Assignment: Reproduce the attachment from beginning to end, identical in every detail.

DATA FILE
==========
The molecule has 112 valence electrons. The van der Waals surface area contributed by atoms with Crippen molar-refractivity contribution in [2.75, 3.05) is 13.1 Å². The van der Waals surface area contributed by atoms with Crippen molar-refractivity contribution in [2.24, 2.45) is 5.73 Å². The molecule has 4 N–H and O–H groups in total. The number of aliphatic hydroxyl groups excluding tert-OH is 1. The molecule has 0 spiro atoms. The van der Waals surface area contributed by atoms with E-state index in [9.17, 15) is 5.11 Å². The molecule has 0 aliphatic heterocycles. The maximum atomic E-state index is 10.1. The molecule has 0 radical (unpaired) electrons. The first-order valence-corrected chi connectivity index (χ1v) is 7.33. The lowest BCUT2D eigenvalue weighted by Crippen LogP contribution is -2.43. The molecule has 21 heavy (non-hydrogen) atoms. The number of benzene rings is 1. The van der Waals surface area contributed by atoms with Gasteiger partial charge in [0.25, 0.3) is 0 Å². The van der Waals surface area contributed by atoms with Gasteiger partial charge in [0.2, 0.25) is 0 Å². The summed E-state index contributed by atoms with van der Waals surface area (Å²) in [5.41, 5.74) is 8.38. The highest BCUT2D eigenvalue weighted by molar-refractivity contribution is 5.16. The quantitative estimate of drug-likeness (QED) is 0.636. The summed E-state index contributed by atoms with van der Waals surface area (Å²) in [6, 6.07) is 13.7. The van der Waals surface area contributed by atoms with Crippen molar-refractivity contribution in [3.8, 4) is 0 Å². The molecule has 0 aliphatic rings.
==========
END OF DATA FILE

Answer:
The molecule has 112 valence electrons. The van der Waals surface area contributed by atoms with Crippen molar-refractivity contribution in [2.75, 3.05) is 13.1 Å². The van der Waals surface area contributed by atoms with Crippen molar-refractivity contribution in [2.24, 2.45) is 5.73 Å². The molecule has 4 N–H and O–H groups in total. The number of aliphatic hydroxyl groups excluding tert-OH is 1. The molecule has 0 spiro atoms. The van der Waals surface area contributed by atoms with E-state index in [9.17, 15) is 5.11 Å². The molecule has 0 aliphatic heterocycles. The maximum atomic E-state index is 10.1. The molecule has 0 radical (unpaired) electrons. The first-order valence-corrected chi connectivity index (χ1v) is 7.33. The lowest BCUT2D eigenvalue weighted by Crippen LogP contribution is -2.43. The molecule has 21 heavy (non-hydrogen) atoms. The number of benzene rings is 1. The van der Waals surface area contributed by atoms with Gasteiger partial charge in [0.25, 0.3) is 0 Å². The van der Waals surface area contributed by atoms with Gasteiger partial charge in [0.2, 0.25) is 0 Å². The summed E-state index contributed by atoms with van der Waals surface area (Å²) in [5.41, 5.74) is 8.38. The highest BCUT2D eigenvalue weighted by molar-refractivity contribution is 5.16. The quantitative estimate of drug-likeness (QED) is 0.636. The summed E-state index contributed by atoms with van der Waals surface area (Å²) in [6, 6.07) is 13.7. The van der Waals surface area contributed by atoms with Crippen molar-refractivity contribution in [3.8, 4) is 0 Å². The molecule has 0 aliphatic rings.